Checking their notes, the reporters said Corll had once been a resident of the Heights, where he had helped his mother run a small candy factory on West Twenty-second Street. Scott grabbed her husband’s hand and said, “Oh, Mark.

Our poor Mark.” By the next day, police officers were exhuming bodies from a wooded area near Sam Rayburn Reservoir, outside Lufkin, and on a beach at High Island, east of Houston.

After taking the boys to one of Corll’s apartments or rent houses—Corll was constantly moving, sometimes staying in one place for only a few weeks—Henley and Brooks would help Corll strip them naked, tape their mouths, bind their hands and legs, and fasten them with handcuffs to a sheet of plywood that was two and a half feet wide and eight feet long.

Often they forced the boys to write a letter to their parents or sometimes even call them, letting them know they were okay and would be back soon.

In those first few weeks, she left work early to wait on her stoop, looking left and right.

She walked to the chain-link fence at the edge of the yard, cocked her head, and stared down the street. “At night, whenever I heard a noise, I’d get out of bed and walk to the front door,” Mrs. “I always prayed he would be there, so I could give him a hug.” Then, on the evening of August 8, 1973, the Houston television stations cut into their regular programming, and Mrs.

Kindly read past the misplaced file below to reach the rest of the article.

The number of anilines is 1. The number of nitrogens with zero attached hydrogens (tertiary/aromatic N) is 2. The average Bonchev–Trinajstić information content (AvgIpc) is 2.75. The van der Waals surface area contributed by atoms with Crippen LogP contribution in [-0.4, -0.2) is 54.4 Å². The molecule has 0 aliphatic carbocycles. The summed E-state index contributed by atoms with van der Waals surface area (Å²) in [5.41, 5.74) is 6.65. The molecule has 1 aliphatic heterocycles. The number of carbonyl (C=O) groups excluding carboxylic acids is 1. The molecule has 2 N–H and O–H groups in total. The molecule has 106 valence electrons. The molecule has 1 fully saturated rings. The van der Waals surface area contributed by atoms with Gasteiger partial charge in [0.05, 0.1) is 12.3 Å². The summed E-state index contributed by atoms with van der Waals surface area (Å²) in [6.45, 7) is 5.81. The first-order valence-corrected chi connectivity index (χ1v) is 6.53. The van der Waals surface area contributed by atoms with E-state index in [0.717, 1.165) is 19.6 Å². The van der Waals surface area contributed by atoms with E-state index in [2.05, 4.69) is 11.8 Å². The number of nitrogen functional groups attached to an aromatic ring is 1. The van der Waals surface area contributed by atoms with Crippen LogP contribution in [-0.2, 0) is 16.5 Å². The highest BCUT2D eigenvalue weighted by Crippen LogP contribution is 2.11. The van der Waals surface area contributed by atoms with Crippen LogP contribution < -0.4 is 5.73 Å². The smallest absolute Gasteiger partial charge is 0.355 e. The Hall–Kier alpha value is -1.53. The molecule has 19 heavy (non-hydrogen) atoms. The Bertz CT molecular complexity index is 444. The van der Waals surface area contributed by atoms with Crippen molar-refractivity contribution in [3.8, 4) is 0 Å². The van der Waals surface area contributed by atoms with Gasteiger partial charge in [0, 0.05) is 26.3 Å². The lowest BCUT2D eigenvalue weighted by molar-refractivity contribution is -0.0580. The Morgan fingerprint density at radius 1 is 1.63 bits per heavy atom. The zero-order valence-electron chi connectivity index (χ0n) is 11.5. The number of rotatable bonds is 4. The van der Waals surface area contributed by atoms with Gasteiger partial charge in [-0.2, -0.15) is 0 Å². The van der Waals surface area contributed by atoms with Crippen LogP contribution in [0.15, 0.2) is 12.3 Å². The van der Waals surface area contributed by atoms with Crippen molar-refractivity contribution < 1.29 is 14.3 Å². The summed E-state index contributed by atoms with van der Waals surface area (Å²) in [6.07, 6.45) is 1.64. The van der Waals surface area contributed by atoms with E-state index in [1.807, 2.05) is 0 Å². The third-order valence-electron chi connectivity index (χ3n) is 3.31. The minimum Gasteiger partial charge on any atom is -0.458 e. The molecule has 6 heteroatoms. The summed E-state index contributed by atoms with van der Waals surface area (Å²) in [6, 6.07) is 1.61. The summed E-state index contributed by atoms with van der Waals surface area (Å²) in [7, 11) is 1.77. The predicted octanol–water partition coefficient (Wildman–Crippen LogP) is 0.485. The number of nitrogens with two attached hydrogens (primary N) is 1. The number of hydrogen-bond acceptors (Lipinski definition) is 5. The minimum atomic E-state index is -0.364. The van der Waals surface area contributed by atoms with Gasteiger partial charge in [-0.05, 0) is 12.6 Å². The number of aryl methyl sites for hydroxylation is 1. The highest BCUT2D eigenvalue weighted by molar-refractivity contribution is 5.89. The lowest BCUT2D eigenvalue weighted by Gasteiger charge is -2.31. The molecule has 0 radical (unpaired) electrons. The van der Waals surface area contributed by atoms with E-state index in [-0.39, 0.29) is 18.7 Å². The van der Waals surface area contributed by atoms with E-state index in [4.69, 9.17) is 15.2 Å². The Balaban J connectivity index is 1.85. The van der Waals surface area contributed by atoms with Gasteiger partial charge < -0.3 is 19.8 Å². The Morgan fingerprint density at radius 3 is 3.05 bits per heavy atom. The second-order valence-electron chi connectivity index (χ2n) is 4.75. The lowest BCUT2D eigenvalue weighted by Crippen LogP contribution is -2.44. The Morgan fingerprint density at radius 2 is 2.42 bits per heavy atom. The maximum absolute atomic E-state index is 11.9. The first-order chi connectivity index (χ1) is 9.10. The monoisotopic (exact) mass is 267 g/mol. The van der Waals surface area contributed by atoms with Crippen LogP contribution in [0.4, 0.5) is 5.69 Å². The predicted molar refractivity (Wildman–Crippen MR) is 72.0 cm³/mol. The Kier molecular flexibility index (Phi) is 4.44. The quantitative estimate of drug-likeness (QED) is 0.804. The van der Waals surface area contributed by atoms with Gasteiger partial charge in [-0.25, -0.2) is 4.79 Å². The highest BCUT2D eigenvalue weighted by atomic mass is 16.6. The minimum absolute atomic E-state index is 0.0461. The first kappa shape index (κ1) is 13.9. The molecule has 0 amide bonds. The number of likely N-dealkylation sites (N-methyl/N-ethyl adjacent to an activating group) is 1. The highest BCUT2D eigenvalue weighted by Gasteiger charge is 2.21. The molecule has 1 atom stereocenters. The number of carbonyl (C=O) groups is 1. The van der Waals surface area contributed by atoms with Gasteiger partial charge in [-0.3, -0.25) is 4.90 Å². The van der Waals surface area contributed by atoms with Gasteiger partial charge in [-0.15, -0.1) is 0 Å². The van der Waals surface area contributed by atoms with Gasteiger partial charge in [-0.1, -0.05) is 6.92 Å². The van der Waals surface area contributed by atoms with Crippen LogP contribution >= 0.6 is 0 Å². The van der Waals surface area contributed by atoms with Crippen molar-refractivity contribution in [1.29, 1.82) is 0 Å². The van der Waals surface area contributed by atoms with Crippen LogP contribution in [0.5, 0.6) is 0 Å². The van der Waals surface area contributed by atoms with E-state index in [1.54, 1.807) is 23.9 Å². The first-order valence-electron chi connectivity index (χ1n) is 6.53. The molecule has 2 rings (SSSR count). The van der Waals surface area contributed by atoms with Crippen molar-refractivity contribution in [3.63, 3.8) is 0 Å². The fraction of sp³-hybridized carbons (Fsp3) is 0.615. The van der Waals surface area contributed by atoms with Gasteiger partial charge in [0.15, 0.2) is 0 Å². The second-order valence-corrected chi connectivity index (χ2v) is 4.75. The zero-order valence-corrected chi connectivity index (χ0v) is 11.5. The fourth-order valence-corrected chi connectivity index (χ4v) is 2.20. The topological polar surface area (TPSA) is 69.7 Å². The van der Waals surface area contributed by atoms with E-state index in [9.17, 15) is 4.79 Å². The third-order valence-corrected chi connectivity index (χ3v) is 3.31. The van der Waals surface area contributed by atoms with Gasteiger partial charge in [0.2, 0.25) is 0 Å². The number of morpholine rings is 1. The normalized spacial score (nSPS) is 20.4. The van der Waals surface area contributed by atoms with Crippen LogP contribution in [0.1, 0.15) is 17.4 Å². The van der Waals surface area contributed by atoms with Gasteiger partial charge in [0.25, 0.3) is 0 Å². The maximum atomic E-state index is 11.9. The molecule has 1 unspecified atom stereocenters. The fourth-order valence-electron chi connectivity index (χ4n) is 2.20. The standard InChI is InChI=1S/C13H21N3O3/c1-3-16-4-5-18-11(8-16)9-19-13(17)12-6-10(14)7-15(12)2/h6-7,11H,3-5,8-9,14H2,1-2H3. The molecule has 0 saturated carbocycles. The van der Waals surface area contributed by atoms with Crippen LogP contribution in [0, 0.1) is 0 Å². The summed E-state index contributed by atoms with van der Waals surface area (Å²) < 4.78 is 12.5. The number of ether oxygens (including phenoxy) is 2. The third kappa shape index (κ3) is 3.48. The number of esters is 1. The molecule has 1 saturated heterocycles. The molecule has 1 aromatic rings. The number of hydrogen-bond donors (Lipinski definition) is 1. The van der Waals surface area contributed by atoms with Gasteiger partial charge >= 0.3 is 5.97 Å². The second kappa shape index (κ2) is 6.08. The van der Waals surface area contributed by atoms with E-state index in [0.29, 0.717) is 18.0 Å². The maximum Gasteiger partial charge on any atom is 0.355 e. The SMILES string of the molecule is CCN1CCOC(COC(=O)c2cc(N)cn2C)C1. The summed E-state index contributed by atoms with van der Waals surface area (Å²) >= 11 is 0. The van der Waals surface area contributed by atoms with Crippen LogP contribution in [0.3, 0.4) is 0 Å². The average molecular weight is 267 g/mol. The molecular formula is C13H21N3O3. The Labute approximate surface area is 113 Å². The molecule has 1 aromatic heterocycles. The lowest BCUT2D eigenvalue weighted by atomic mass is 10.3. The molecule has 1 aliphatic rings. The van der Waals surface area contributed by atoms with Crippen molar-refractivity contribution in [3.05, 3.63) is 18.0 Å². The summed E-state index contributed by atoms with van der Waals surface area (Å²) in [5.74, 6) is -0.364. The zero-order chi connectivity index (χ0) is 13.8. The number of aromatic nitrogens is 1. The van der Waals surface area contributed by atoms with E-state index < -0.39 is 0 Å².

Mary Scott walked out of her tiny brick house, one hand clutching a plastic tub of birdseed, the other holding on to the front door in case she lost her balance.

Taking her time, she stepped off the front stoop and onto a pebbled sidewalk that her husband, Walter, dead now for a decade, had laid down one weekend in the mid-sixties. “Miss Whitey, I call her.” Suddenly her voice faltered, the doves forgotten. Scott had noticed a young man down the block, walking past one of the new three-story townhomes that now line the street, some of them still unoccupied, the builder’s signs advertising wood-paneled ceilings, recessed lighting, and granite countertops.

Some of the bodies were covered with a layer of lime powder and shrouded in clear plastic, their faces looking up at the men uncovering them.

Others were nothing more than lumps of putrefied flesh.

Big and broad-shouldered, with thick black hair and sideburns, he was known, in the words of one reporter, as the “pleasant, smiling candy man of the Heights,” always handing out treats to neighborhood children who dropped by his mother’s factory.